Nothing prepares you for the upheaval of a new baby. You think you’ve read all the books, heard all the advice. Yet when comes the time of caring for your own baby, one word comes to mind: overwhelming! It is noon before you get a chance to get dressed, and the trying game of guessing if the baby is fussing because she’s hungry, tired, or just bored. Without mentioning that she is hungry the minute you walk out that door…
You might have heard the same suggestion more and more often: get a sling.
Get a sling? How would that help?
Baby carriers are more than just a way of transporting a baby from point A to point B, as you would use a pram. Try carrying your baby as you go about your daily life, tidying the house, making dinner, going out shopping, seeing friends… Turn your baby carrier into a parenting tool, a way to help you respond to her needs while getting some of your freedom back. Wear your baby!
Carrying your baby in a sling provides them with a gentle transition from being carried in the womb to living in the outside world and gives you a chance to have your hands free.
A lot of mums come to ‘baby wearing’ with their second child. They realise that getting through the day will be a lot easier with their hands free and without a baby screaming in the background. Hence the idea to choose a comfortable sling, pop the baby in and get on with the day.
Holding your little one close to you gives the baby a lot of mummy-time which they would not have if you have older children to care for. “This is particularly important for me as I have three children under 5 to care for”, says Donna of Orkney.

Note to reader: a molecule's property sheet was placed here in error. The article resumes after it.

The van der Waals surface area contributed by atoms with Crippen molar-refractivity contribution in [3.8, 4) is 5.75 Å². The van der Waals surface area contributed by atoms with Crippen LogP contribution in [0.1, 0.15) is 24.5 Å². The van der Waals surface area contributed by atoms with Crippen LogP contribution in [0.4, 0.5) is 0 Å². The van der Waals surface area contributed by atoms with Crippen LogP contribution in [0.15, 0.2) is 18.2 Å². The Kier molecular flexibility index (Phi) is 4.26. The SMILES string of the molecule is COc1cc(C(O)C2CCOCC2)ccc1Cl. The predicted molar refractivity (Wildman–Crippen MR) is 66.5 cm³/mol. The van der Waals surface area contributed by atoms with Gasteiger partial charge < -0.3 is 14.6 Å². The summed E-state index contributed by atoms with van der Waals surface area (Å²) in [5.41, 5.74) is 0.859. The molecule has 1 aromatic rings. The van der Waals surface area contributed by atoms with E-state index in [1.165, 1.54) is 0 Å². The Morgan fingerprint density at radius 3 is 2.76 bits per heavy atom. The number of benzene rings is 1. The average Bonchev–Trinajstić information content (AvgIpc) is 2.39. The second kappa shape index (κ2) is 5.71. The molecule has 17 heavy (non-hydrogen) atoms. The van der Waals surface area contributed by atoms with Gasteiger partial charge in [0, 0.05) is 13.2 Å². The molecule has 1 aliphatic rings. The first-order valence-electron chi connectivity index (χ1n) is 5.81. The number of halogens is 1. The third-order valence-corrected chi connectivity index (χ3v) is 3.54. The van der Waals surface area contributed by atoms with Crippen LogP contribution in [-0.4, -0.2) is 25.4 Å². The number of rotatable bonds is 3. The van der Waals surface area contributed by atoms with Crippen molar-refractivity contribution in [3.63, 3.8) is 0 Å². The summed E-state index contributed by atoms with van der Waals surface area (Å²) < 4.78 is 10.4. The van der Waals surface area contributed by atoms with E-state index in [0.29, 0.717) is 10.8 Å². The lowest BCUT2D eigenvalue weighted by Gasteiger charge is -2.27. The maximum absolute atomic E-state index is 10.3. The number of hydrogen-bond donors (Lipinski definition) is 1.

Using a sling makes it easier to feed the baby. Some mums manage to feed the baby in the sling, inside our outside the house. Some slings provide enough privacy that most people would have no idea you’re breastfeeding the baby. “I haven’t managed to feed Jabob in the sling, says Fiona from Wighouse, but he tends to go a little bit longer between feeds in the the sling, giving more time to do things.”
Parents of babies suffering from reflux are often distressed about little they can do to relieve their baby’s pain. “Noah has reflux so lying down for any length of time is painful for him and leads to long screaming fits. We were struggling to keep him happy at first but I have now cut out dairy which has helped and we keep him upright all day. As soon as I get up in the morning, I get dressed, put on a carrier and wear him”, says Bee of Aberdeen.
Babies sleep well in a sling, your movement rocks and cuddles them. “Mayeul sleeps better than his sister was at the same age. I don’t think it’s only due to the sling, some children are good sleepers and others aren’t. But by having him close to me, I’ve learnt his natural sleep signs and been able to put him in bed when he is drowsy to let him fall asleep.” says Anne (Glasgow)
Using a sling is also a way to make new friends, people come and talk to you. “I’m a bit of a celebrity in my small Missouri town, says Julie, People ask me questions, tell me how comfortable the baby looks”. The Sling Meet forum also helps mums around the country meet up to try on new slings and socialise.
The unexpected result of wearing a newborn… the house is so tidy! Instead of pacing the house with a baby in arms trying to put him to sleep, says Anne, I put him in the sling and tidy the house. The motion puts him to sleep in 15 minutes and it makes me feel really good – both the tidy house and the sleeping baby!
One drawback is that you have your hands free, and you can get things done. It’s easy to do too much, get back quickly in the swing of things. Take the time to rest, lie down with your baby, enjoy the babyhood, time flies and babies grow quickly.
Go ahead, give it a try, get a sling!
© Anne Dhir, October 2007.